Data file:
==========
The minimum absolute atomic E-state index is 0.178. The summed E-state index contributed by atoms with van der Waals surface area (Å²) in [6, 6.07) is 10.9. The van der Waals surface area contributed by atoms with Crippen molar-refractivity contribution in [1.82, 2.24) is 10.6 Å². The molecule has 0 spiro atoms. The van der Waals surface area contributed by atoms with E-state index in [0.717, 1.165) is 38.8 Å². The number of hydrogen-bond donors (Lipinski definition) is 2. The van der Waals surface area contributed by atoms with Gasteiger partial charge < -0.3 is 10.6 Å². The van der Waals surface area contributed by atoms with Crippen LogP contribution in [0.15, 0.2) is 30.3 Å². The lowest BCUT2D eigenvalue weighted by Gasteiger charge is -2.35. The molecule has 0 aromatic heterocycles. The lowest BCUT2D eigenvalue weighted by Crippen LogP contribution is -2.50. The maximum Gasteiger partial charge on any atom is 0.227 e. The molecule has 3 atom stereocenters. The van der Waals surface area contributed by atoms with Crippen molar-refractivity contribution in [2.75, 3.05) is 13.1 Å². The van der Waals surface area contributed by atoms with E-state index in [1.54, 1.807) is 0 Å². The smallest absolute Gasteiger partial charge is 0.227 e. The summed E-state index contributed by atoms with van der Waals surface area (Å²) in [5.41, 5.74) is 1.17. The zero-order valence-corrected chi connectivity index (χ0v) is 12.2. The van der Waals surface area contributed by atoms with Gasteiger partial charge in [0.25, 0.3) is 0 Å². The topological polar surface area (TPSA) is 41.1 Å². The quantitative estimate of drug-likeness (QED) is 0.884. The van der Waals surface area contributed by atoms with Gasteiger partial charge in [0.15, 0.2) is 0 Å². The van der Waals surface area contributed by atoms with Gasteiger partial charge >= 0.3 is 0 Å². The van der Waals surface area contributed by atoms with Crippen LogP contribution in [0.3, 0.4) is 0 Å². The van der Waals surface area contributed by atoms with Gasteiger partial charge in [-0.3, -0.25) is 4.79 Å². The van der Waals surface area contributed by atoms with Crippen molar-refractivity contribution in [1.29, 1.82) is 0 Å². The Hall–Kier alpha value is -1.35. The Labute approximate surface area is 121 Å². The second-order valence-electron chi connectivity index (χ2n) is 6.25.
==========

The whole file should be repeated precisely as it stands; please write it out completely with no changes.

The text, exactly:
The minimum absolute atomic E-state index is 0.178. The summed E-state index contributed by atoms with van der Waals surface area (Å²) in [6, 6.07) is 10.9. The van der Waals surface area contributed by atoms with Crippen molar-refractivity contribution in [1.82, 2.24) is 10.6 Å². The molecule has 0 spiro atoms. The van der Waals surface area contributed by atoms with E-state index in [0.717, 1.165) is 38.8 Å². The number of hydrogen-bond donors (Lipinski definition) is 2. The van der Waals surface area contributed by atoms with Gasteiger partial charge < -0.3 is 10.6 Å². The van der Waals surface area contributed by atoms with Crippen LogP contribution in [0.15, 0.2) is 30.3 Å². The lowest BCUT2D eigenvalue weighted by Gasteiger charge is -2.35. The molecule has 0 aromatic heterocycles. The lowest BCUT2D eigenvalue weighted by Crippen LogP contribution is -2.50. The maximum Gasteiger partial charge on any atom is 0.227 e. The molecule has 3 atom stereocenters. The van der Waals surface area contributed by atoms with Crippen molar-refractivity contribution in [2.75, 3.05) is 13.1 Å². The van der Waals surface area contributed by atoms with E-state index in [1.54, 1.807) is 0 Å². The smallest absolute Gasteiger partial charge is 0.227 e. The summed E-state index contributed by atoms with van der Waals surface area (Å²) in [5.41, 5.74) is 1.17. The zero-order valence-corrected chi connectivity index (χ0v) is 12.2. The van der Waals surface area contributed by atoms with Gasteiger partial charge in [0.25, 0.3) is 0 Å². The topological polar surface area (TPSA) is 41.1 Å². The quantitative estimate of drug-likeness (QED) is 0.884. The van der Waals surface area contributed by atoms with Gasteiger partial charge in [0.15, 0.2) is 0 Å². The van der Waals surface area contributed by atoms with Gasteiger partial charge >= 0.3 is 0 Å². The van der Waals surface area contributed by atoms with Crippen LogP contribution in [0.3, 0.4) is 0 Å². The van der Waals surface area contributed by atoms with Gasteiger partial charge in [-0.3, -0.25) is 4.79 Å². The van der Waals surface area contributed by atoms with Crippen molar-refractivity contribution in [1.29, 1.82) is 0 Å². The Hall–Kier alpha value is -1.35. The Labute approximate surface area is 121 Å². The second-order valence-electron chi connectivity index (χ2n) is 6.25.